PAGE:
Want to Put the Meat Back in Meetings?

Then Quit Having So Many of Them

By Published on .

Eric Webber Eric Webber
When I was at a big agency, I had a recurring nightmare. I'd died and gone to hell, which turned out to be a windowless room with a big table in the middle. I was seated at the table, bound to a chair.

There were other people around the table too. There was a presenter who I'm pretty sure was speaking English, but I couldn't comprehend anything being said. Images flashed on a screen -- the exact words that were coming out of the speaker's mouth -- accompanied by the occasional pie chart, clip art and, I think, sometimes a Ziggy cartoon.

I tried to cry out, "Get me out of this place." Instead, what came out was, "Can you go over the whole Power Point presentation one more time please?" And they would.

You know where I'm headed with this. It wasn't a nightmare at all, but an all too frequent real-life experience. OK, maybe I put a little hair on that story, but I do believe that when it comes to productivity, the sheer volume of meetings at a big agency is more hindrance than help.

Inspired by Doug Zanger's funny first-person account of a particularly bad interview, I decided that my second installment of a big vs. small thread would expand on the topic of meetings, particularly their excessive reach and frequency at big companies.

I don't mean to pick on my last agency. I don't know that they were any better or worse about over-meeting than any other big shop. I polled a number of friends who work or worked at large agencies and the consensus was that the problem exists everywhere.

I think it's just an unfortunate consequence of growing large. You add more layers, more bureaucracy, communication gets more complicated and the easy answer is to have more meetings as a way of communicating.

I'm not an anti-meetingist. Meetings have their place and value. I go to an all-agency status meeting every Monday morning. It's a great way to start the week by hearing what's on the collective agency plate. Only five or six out of 50 people speak and they keep it succinct. No agendas. No written reports. No Power Points.

On Fridays, group heads meet to talk about anything important going on. Sometimes it's 15 minutes, and other times much longer. As much or as little time as needed.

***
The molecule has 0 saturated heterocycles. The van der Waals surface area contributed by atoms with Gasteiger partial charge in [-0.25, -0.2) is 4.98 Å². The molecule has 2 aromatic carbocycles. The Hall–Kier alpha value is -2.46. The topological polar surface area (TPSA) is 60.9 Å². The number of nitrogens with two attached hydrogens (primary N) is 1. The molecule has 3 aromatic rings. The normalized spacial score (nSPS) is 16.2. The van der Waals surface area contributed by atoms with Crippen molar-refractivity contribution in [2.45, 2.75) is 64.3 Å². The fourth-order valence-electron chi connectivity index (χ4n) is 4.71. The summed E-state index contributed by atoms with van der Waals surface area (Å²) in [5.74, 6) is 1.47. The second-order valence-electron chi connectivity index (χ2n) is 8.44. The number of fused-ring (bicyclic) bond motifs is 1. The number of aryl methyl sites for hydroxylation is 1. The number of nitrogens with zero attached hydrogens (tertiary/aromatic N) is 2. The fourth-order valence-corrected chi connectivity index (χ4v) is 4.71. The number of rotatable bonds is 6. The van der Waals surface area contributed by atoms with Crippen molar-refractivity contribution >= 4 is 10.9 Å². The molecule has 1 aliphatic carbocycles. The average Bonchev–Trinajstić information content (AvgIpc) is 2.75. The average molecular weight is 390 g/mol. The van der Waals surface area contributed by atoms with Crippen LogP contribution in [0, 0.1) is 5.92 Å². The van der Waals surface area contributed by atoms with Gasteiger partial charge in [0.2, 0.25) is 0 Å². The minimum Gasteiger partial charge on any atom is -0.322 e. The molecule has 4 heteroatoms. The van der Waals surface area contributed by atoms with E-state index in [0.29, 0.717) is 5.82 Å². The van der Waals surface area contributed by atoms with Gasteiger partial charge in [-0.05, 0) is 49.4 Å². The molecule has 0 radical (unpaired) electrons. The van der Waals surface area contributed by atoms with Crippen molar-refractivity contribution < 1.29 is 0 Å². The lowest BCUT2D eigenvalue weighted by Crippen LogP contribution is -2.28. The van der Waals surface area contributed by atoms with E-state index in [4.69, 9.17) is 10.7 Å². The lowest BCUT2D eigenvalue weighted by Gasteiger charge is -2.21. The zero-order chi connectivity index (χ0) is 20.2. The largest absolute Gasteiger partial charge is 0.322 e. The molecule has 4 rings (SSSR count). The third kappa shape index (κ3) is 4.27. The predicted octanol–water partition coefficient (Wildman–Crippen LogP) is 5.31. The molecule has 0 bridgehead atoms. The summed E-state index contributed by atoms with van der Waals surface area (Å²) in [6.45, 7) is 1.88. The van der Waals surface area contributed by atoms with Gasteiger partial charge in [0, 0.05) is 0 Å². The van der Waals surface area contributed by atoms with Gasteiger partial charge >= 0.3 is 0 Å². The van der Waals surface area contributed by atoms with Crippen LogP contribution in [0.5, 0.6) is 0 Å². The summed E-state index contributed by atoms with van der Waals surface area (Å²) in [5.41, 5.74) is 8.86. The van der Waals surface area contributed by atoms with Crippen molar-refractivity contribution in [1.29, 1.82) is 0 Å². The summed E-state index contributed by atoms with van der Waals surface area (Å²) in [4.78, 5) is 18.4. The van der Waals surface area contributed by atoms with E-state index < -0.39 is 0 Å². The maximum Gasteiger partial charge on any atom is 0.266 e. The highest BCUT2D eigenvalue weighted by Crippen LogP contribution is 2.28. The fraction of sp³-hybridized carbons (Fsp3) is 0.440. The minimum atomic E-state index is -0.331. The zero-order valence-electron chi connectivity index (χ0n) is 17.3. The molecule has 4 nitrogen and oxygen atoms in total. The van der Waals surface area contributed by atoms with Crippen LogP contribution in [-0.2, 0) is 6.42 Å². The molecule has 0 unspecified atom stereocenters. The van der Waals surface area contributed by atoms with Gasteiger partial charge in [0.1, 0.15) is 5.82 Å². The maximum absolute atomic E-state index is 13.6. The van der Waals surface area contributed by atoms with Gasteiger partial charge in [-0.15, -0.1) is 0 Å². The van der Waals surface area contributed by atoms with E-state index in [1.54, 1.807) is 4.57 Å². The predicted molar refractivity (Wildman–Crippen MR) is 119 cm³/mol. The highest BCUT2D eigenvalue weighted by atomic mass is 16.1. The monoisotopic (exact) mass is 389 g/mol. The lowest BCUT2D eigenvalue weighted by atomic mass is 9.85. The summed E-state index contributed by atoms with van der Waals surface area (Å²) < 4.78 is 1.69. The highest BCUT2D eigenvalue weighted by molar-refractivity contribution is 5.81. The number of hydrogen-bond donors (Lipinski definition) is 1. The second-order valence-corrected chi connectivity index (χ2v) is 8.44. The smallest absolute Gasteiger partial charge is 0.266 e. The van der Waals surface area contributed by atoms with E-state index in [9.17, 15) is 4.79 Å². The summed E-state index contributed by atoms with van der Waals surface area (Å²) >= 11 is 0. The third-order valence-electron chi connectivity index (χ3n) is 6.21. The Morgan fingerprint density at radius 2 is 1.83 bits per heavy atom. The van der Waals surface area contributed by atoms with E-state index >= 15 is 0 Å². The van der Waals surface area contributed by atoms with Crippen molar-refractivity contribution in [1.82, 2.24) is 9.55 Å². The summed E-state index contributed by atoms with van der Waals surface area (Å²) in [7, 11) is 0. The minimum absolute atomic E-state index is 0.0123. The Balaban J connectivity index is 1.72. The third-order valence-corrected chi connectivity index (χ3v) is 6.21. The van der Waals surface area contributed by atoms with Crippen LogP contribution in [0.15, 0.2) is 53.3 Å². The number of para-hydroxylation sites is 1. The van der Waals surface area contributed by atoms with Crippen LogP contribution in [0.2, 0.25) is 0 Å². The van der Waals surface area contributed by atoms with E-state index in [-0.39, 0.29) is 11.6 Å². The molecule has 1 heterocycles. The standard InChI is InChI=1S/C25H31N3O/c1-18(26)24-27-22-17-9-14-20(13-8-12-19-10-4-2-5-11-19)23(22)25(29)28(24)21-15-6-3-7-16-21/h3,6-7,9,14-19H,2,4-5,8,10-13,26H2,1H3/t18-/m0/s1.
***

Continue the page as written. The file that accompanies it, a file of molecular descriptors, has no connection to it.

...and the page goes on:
In between there are the typical meetings -- account teams, planners meeting with creatives, that sort of thing. Most often, "meetings" are just that -- casual. You want to meet with someone? Walk over and talk to them. It seems to be a good way to work.

More important, it encourages more effective personal interaction. Face it, big, formally structured meetings don't really do that.

I think the problem arises when people aren't sure what to do, so they call a meeting, ostensibly to get input or maybe validation on an idea. But that's a crutch at best, and contrary to real problem solving. It's confusing activity with productivity. You're meeting instead of doing.

Herbert Hoover wasn't our most quotable president, but he got it right when he said, "When the outcome of a meeting is to have another meeting, it's been a lousy meeting."

I haven't only attended many such meetings, I'm guilty of having organized my share as well.

A greater danger in having a meeting-heavy culture isn't just that it wastes time; it can also create an atmosphere of meeting-apathy.

We've all seen it. You look around even important confabs and three-quarters of the room is cranking on e-mail or text messaging. And don't get me started on the people who bring laptops. Pssst, no one believes you're taking notes.

I'm guilty there too. My vice was playing poker on my Blackberry, which I continued even after an embarrassing incident where everyone thought I was very enthusiastic about a media plan when in reality I'd just drawn a full house.

It's ironic, but by running leaner and having fewer manpower resources, small agencies have an advantage over the Goliath's. We simply don't have room for fluff.

I still call meetings, but my new colleagues have taught me to be respectful of their time. And when I'm invited to one I know it's important to be there and to contribute, even if it means my poker skills will suffer for it.
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